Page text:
Traumatic brain injury (TBI). A person’s head may hit the steering column, dashboard, roof, window, or other objects when a truck hits them from behind. The result can be a TBI. Patients sustaining a TBI often deal with permanent or long-term disabilities, including:
- A decline in cognitive abilities such as reasoning and memory
- Difficulty communicating and expressing feelings or ideas
- Impaired ability to read and write
- Changes in personality and behavior, including aggression
- Difficulty with impulse control
Skull and facial injuries. Even with airbag deployment, a person can be violently thrown into the windshield or other stationary object in the car. Skull and jaw fractures are common, as are injuries to the nose, eyes, mouth, and teeth. Gashes, cuts, and bruises can add to the facial disfigurement.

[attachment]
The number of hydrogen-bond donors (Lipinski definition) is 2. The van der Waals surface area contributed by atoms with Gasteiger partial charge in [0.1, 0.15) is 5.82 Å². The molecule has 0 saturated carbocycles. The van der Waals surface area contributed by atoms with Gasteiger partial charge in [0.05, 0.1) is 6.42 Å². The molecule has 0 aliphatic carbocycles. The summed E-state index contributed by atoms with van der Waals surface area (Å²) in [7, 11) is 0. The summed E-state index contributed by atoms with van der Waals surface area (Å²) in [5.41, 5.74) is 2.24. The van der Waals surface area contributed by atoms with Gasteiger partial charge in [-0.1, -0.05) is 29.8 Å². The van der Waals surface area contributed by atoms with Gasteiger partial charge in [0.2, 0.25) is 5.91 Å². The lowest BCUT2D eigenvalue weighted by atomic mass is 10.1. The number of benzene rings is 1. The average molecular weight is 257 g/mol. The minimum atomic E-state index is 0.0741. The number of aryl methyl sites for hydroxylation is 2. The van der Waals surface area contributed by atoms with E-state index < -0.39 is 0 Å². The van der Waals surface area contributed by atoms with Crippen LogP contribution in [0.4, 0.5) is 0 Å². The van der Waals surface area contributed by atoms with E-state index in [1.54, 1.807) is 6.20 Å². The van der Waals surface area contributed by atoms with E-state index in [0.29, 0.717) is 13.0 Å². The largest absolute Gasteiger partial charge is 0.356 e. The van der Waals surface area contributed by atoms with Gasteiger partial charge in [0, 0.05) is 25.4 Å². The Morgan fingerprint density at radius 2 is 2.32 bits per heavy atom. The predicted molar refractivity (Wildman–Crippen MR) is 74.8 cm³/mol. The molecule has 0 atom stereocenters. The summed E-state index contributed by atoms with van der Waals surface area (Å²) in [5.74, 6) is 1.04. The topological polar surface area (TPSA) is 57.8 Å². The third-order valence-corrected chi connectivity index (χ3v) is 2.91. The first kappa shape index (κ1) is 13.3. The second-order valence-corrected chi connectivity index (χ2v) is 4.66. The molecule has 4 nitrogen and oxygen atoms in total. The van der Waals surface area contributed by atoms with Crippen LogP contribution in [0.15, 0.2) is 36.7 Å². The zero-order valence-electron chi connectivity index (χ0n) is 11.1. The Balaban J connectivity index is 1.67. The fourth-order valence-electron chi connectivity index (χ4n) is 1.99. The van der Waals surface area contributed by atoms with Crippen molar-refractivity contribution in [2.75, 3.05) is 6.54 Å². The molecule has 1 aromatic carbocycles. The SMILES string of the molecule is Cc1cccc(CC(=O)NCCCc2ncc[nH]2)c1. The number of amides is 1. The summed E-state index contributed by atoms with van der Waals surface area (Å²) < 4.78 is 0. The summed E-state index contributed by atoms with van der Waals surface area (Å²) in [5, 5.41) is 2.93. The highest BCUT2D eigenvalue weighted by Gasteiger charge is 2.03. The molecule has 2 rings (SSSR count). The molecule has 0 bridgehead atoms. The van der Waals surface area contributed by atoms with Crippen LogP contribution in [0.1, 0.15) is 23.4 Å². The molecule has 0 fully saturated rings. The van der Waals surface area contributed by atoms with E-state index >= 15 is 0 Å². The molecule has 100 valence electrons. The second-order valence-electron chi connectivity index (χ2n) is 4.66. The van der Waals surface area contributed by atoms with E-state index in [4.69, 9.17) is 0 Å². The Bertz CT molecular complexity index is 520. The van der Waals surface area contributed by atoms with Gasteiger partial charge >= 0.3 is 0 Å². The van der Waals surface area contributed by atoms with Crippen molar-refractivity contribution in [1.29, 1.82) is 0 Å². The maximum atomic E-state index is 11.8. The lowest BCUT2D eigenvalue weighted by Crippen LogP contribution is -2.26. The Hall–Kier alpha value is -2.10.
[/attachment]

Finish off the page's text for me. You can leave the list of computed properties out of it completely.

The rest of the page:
Soft tissue injuries. The force of a rear-end collision will often cause a person’s body to contort in unnatural positions. The result can be strains or tears of muscles, tendons, and ligaments throughout the body. These injuries often take a lot of rehabilitation and physical therapy. They could permanently limit a person’s range of motion and other abilities.
Nerve damage can also result from a rear-end collision, which can also be long-term or permanent, and debilitating.
Who Is at Fault for a Rear-End Collision Involving a Semi-Truck?
Although fault depends on the circumstances of the accident, it often lies with the truck driver. They have the responsibility to operate their big rigs safely, which includes giving themselves enough time and distance to stop or slow the truck safely.
Of course, if the truck was speeding, tailgating, or the driver fell asleep, was impaired, or did not hold the proper license or training, the fault will almost always lie squarely on the truck driver.